Tim Nguyen

Tim Nguyen

The future of restaurant service?

A pair of Red Deer entrepreneurs believe they’re on the cusp of revolutionizing the food service industry.

A pair of Red Deer entrepreneurs believe they’re on the cusp of revolutionizing the food service industry.

Tim Nguyen and Jason King have developed a system that enables restaurant and coffee shop patrons to place and pay for orders using personal devices like smartphones and tablets. Their Gopher Systems software has already been tested in a restaurant setting and is scheduled to roll out at select businesses later this month.

“The restaurants we have talked to have been really receptive to it,” said King, who is business development manager of Gopher Systems.

The appeal of Gopher to food service businesses is its potential to improve operating efficiencies. Customers can view menu items and wirelessly transmit their selections to the kitchen, and then pay and leave without having to wait for a server or cashier.

“So table turnover is a lot quicker, increasing revenue,” said Nguyen, Gopher Systems’ CEO.

This improved efficiency also benefits customers, said King and Nguyen, both of whom have young families and have endured long waits in busy restaurants.

“It can work well for families; it can work well for business people,” said King.

Speedier service is the tip of the iceberg when it comes to Gopher’s potential, agree the partners — both of whom grew up in Red Deer. Rather than memorize menu details — such as which items are gluten-free — servers can access the information on their own devices.

“It helps them ramp up and get up to speed a lot quicker,” said Nguyen of this training benefit.

Customer convenience is also enhanced, said King. For instance, someone relaxing in a bookstore might use Gopher to request and pay for a coffee from an in-store coffee bar — with the hot beverage delivered to their precise location.

Gopher will also keep a history of each user’s meals and comments, for future reference, said Nguyen. And subscribers will be able to interact with each other electronically if they choose, either in a specific restaurant or with others outside.

King contemplates that Gopher restaurants might push out notices about things like special deals. And customers might earn Gopher loyalty points that they can redeem for products, added Nguyen.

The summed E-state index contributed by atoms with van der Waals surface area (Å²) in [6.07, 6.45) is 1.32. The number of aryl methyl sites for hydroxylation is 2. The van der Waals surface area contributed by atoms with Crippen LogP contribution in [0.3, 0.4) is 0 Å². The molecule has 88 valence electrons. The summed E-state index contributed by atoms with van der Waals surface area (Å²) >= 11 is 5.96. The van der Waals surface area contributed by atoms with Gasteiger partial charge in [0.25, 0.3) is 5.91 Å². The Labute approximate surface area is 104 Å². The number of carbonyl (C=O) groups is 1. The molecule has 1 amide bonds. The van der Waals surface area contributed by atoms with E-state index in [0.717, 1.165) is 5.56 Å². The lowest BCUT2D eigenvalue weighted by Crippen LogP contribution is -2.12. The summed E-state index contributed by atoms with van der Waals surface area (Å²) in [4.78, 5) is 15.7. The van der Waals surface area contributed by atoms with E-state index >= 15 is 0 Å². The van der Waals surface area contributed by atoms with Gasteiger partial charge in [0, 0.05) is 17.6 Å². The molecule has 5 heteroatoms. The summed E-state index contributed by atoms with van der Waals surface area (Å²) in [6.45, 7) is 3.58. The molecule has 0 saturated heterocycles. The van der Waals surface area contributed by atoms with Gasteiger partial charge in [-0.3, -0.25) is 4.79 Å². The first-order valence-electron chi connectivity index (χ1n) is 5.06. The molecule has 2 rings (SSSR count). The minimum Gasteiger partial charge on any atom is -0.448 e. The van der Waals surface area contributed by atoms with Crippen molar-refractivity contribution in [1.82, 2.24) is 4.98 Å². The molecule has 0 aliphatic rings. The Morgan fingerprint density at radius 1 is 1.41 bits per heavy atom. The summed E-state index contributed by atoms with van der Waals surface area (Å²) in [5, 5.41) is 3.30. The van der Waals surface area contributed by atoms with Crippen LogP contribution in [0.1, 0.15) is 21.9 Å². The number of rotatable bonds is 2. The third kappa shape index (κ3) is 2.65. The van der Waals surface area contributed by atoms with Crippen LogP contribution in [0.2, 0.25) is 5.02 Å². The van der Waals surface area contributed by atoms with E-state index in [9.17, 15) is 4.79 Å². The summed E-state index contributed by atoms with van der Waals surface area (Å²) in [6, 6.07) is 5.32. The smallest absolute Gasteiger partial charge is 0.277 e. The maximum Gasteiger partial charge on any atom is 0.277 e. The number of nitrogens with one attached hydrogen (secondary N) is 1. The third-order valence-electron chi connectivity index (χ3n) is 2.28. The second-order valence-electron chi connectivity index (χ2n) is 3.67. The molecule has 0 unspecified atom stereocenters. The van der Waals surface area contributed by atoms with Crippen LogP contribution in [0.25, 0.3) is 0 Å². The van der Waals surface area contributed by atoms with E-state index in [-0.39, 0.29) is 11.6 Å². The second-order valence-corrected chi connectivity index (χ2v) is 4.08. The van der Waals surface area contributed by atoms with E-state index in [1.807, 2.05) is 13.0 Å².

The impetus for Gopher came about a year and a half ago, when King and Nguyen reflected on the poor service they sometimes experienced in restaurants. Discussions with friends in the industry confirmed that the problem was widespread.

“We thought there’s got to be a better way,” remembered Nguyen, noting that restaurant owners, servers and customers all lose out under traditional systems.

A bit of research revealed that only a few electronic point-of-sale systems existed, and none allowed users to order and pay for food remotely.

The two men were well positioned to tackle the problem. Nguyen is CEO of Vinasource, an international software development company; and King is president of King’s Energy Services Ltd, a Red Deer-based valve and instrumentation business.

They set to work developing Gopher, with Nguyen expecting that the project would be relatively easy.

“I somewhat underestimated just how complex the restaurant industry is,” he said.

“There are a lot of things that servers do that we take for granted.”

For example, waiters and waitresses have to be mindful of the different preparation times for meals at one table, and ensure they are all ready at the same time.

“It definitely took more effort than I had originally anticipated.”

Much of the software development was done by Vinasource programmers, with cutting-edge technology going into the design, said Nguyen.

The result is a system that allows wireless communication between multiple devices in real time, and supports monetary transactions using a secure third-party payment system.

“The ability to pay for your products, in the app, is very unique,” said Nguyen. “That opens a whole new gamut of opportunities.”

For instance, Gopher users might soon be able to order and pay for food and drinks from their seats in a movie theatre or sports stadium, with runners delivering the products to them.

Nguyen and King are optimistic Gopher will proliferate across Canada and eventually the United States. In Central Alberta, Leto’s Steakhouse & Bar and Lacombe Golf & Country Club have both committed to use the system.

Consumers with Apple devices will be able to download the free Gopher app from the iTunes store, while those with Android devices can get it via the Gopher website. Restaurants and other business users will use a separate app, supported by iPads.

“I think Gopher will go viral,” predicted Nguyen. “In the tech world we call these types of things ‘disruptive technology’ — things that completely change the way people operate, in a positive sense.”

Additional information about Gopher Systems and its food service app can be found online at www.gophersystemsinc.com.


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